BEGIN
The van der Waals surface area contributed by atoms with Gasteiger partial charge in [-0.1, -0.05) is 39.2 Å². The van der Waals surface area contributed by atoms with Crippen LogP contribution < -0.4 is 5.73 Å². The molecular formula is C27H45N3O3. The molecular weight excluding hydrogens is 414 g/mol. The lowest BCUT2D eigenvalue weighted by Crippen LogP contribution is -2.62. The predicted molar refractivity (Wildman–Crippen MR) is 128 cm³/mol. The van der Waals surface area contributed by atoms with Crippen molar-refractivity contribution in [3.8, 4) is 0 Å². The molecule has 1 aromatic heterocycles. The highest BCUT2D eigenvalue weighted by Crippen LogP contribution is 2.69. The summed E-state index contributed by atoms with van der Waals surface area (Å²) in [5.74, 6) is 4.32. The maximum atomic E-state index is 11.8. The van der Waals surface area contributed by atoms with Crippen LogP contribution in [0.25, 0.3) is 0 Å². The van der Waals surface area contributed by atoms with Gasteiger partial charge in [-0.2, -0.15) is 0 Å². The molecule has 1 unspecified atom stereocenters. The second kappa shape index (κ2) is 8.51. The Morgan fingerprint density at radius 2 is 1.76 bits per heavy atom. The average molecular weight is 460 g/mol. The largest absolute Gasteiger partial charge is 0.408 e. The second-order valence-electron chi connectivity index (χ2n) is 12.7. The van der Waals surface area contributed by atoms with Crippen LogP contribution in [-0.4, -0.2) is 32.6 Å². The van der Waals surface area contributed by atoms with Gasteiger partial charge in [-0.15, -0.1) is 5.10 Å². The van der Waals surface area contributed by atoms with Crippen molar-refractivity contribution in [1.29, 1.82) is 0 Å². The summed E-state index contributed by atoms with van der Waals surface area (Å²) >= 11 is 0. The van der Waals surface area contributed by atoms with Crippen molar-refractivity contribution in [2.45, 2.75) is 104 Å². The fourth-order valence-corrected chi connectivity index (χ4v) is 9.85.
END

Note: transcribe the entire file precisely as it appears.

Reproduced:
The van der Waals surface area contributed by atoms with Gasteiger partial charge in [-0.1, -0.05) is 39.2 Å². The van der Waals surface area contributed by atoms with Crippen LogP contribution < -0.4 is 5.73 Å². The molecular formula is C27H45N3O3. The molecular weight excluding hydrogens is 414 g/mol. The lowest BCUT2D eigenvalue weighted by Crippen LogP contribution is -2.62. The predicted molar refractivity (Wildman–Crippen MR) is 128 cm³/mol. The van der Waals surface area contributed by atoms with Crippen molar-refractivity contribution in [3.8, 4) is 0 Å². The molecule has 1 aromatic heterocycles. The highest BCUT2D eigenvalue weighted by Crippen LogP contribution is 2.69. The summed E-state index contributed by atoms with van der Waals surface area (Å²) in [5.74, 6) is 4.32. The maximum atomic E-state index is 11.8. The van der Waals surface area contributed by atoms with Crippen LogP contribution in [0.25, 0.3) is 0 Å². The van der Waals surface area contributed by atoms with Gasteiger partial charge in [-0.2, -0.15) is 0 Å². The molecule has 1 unspecified atom stereocenters. The second kappa shape index (κ2) is 8.51. The Morgan fingerprint density at radius 2 is 1.76 bits per heavy atom. The average molecular weight is 460 g/mol. The largest absolute Gasteiger partial charge is 0.408 e. The second-order valence-electron chi connectivity index (χ2n) is 12.7. The van der Waals surface area contributed by atoms with Crippen LogP contribution in [-0.4, -0.2) is 32.6 Å². The van der Waals surface area contributed by atoms with Gasteiger partial charge in [-0.15, -0.1) is 5.10 Å². The van der Waals surface area contributed by atoms with Crippen molar-refractivity contribution in [1.29, 1.82) is 0 Å². The summed E-state index contributed by atoms with van der Waals surface area (Å²) >= 11 is 0. The van der Waals surface area contributed by atoms with Crippen molar-refractivity contribution in [2.45, 2.75) is 104 Å². The fourth-order valence-corrected chi connectivity index (χ4v) is 9.85.